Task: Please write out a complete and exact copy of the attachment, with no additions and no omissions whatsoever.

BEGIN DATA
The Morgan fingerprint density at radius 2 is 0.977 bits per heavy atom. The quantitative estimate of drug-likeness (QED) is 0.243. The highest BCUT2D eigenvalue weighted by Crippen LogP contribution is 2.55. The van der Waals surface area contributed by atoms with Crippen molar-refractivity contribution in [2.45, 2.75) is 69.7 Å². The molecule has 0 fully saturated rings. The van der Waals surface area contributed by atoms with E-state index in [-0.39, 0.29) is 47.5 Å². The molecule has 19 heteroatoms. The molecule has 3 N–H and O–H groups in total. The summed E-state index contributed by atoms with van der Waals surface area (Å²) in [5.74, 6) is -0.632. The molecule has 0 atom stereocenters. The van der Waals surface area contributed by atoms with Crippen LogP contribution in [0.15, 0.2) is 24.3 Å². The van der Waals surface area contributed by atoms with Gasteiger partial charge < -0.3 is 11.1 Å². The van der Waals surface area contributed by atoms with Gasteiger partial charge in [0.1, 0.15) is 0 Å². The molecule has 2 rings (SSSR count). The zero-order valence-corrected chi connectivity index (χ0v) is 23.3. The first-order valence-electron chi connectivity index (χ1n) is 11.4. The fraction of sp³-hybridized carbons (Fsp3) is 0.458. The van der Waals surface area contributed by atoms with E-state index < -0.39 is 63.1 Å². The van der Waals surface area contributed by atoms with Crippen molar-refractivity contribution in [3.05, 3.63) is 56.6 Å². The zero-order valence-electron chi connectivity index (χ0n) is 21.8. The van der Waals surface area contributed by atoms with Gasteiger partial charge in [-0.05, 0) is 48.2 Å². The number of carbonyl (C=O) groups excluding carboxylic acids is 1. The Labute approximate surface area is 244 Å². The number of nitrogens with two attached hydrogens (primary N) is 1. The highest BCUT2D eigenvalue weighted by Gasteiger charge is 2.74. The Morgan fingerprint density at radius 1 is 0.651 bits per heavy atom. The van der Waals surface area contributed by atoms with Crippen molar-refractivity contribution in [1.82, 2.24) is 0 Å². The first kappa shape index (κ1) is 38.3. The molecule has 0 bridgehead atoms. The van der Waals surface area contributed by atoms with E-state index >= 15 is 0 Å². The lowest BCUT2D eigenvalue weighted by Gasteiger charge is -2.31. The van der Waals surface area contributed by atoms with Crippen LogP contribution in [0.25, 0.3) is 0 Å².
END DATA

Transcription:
The Morgan fingerprint density at radius 2 is 0.977 bits per heavy atom. The quantitative estimate of drug-likeness (QED) is 0.243. The highest BCUT2D eigenvalue weighted by Crippen LogP contribution is 2.55. The van der Waals surface area contributed by atoms with Crippen molar-refractivity contribution in [2.45, 2.75) is 69.7 Å². The molecule has 0 fully saturated rings. The van der Waals surface area contributed by atoms with E-state index in [-0.39, 0.29) is 47.5 Å². The molecule has 19 heteroatoms. The molecule has 3 N–H and O–H groups in total. The summed E-state index contributed by atoms with van der Waals surface area (Å²) in [5.74, 6) is -0.632. The molecule has 0 atom stereocenters. The van der Waals surface area contributed by atoms with Crippen LogP contribution in [0.15, 0.2) is 24.3 Å². The van der Waals surface area contributed by atoms with Gasteiger partial charge < -0.3 is 11.1 Å². The van der Waals surface area contributed by atoms with Gasteiger partial charge in [0.1, 0.15) is 0 Å². The molecule has 2 rings (SSSR count). The zero-order valence-corrected chi connectivity index (χ0v) is 23.3. The first-order valence-electron chi connectivity index (χ1n) is 11.4. The fraction of sp³-hybridized carbons (Fsp3) is 0.458. The van der Waals surface area contributed by atoms with E-state index < -0.39 is 63.1 Å². The van der Waals surface area contributed by atoms with Crippen molar-refractivity contribution in [3.05, 3.63) is 56.6 Å². The zero-order valence-electron chi connectivity index (χ0n) is 21.8. The van der Waals surface area contributed by atoms with Gasteiger partial charge in [-0.05, 0) is 48.2 Å². The number of carbonyl (C=O) groups excluding carboxylic acids is 1. The Labute approximate surface area is 244 Å². The number of nitrogens with two attached hydrogens (primary N) is 1. The highest BCUT2D eigenvalue weighted by Gasteiger charge is 2.74. The Morgan fingerprint density at radius 1 is 0.651 bits per heavy atom. The van der Waals surface area contributed by atoms with Crippen molar-refractivity contribution in [1.82, 2.24) is 0 Å². The first kappa shape index (κ1) is 38.3. The molecule has 0 bridgehead atoms. The van der Waals surface area contributed by atoms with E-state index >= 15 is 0 Å². The lowest BCUT2D eigenvalue weighted by Gasteiger charge is -2.31. The van der Waals surface area contributed by atoms with Crippen LogP contribution in [0.25, 0.3) is 0 Å².